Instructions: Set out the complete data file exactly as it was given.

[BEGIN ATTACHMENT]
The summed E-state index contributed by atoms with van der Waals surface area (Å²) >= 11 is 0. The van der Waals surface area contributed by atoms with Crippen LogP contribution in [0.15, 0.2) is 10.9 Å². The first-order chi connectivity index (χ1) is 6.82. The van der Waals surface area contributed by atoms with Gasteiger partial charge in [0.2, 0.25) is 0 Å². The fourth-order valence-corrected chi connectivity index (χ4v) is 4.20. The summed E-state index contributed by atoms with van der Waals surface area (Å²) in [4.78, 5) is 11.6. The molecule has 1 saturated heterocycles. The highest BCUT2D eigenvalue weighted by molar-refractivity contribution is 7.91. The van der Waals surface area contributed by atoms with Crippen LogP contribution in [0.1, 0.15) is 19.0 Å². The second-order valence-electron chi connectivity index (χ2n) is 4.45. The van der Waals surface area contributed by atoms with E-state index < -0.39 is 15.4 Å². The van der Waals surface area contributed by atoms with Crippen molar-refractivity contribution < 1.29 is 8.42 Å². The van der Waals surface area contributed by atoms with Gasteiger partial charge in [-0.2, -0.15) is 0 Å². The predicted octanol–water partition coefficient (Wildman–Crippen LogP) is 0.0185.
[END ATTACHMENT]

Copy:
The summed E-state index contributed by atoms with van der Waals surface area (Å²) >= 11 is 0. The van der Waals surface area contributed by atoms with Crippen LogP contribution in [0.15, 0.2) is 10.9 Å². The first-order chi connectivity index (χ1) is 6.82. The van der Waals surface area contributed by atoms with Gasteiger partial charge in [0.2, 0.25) is 0 Å². The fourth-order valence-corrected chi connectivity index (χ4v) is 4.20. The summed E-state index contributed by atoms with van der Waals surface area (Å²) in [4.78, 5) is 11.6. The molecule has 1 saturated heterocycles. The highest BCUT2D eigenvalue weighted by molar-refractivity contribution is 7.91. The van der Waals surface area contributed by atoms with Crippen LogP contribution in [0.1, 0.15) is 19.0 Å². The second-order valence-electron chi connectivity index (χ2n) is 4.45. The van der Waals surface area contributed by atoms with E-state index < -0.39 is 15.4 Å². The van der Waals surface area contributed by atoms with Crippen molar-refractivity contribution < 1.29 is 8.42 Å². The van der Waals surface area contributed by atoms with Gasteiger partial charge in [-0.2, -0.15) is 0 Å². The predicted octanol–water partition coefficient (Wildman–Crippen LogP) is 0.0185.